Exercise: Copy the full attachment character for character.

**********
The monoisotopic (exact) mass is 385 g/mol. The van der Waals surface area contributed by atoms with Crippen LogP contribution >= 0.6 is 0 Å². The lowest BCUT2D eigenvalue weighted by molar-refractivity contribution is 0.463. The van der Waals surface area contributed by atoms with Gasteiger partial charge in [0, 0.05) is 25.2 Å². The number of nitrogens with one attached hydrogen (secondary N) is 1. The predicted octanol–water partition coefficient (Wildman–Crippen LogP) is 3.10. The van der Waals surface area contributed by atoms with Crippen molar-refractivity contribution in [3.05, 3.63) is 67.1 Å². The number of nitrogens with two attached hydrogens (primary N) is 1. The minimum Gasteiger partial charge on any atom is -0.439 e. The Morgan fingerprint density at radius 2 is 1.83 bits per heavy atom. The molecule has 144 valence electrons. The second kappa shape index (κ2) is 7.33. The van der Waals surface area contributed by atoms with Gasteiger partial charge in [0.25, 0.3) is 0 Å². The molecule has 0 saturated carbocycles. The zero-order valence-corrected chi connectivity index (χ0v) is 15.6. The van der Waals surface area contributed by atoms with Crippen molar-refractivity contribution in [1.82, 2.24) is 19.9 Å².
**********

The monoisotopic (exact) mass is 385 g/mol. The van der Waals surface area contributed by atoms with Crippen LogP contribution >= 0.6 is 0 Å². The lowest BCUT2D eigenvalue weighted by molar-refractivity contribution is 0.463. The van der Waals surface area contributed by atoms with Gasteiger partial charge in [0, 0.05) is 25.2 Å². The number of nitrogens with one attached hydrogen (secondary N) is 1. The predicted octanol–water partition coefficient (Wildman–Crippen LogP) is 3.10. The van der Waals surface area contributed by atoms with Crippen molar-refractivity contribution in [3.05, 3.63) is 67.1 Å². The number of nitrogens with two attached hydrogens (primary N) is 1. The minimum Gasteiger partial charge on any atom is -0.439 e. The Morgan fingerprint density at radius 2 is 1.83 bits per heavy atom. The molecule has 144 valence electrons. The second kappa shape index (κ2) is 7.33. The van der Waals surface area contributed by atoms with Gasteiger partial charge in [0.25, 0.3) is 0 Å². The molecule has 0 saturated carbocycles. The zero-order valence-corrected chi connectivity index (χ0v) is 15.6. The van der Waals surface area contributed by atoms with Crippen molar-refractivity contribution in [1.82, 2.24) is 19.9 Å².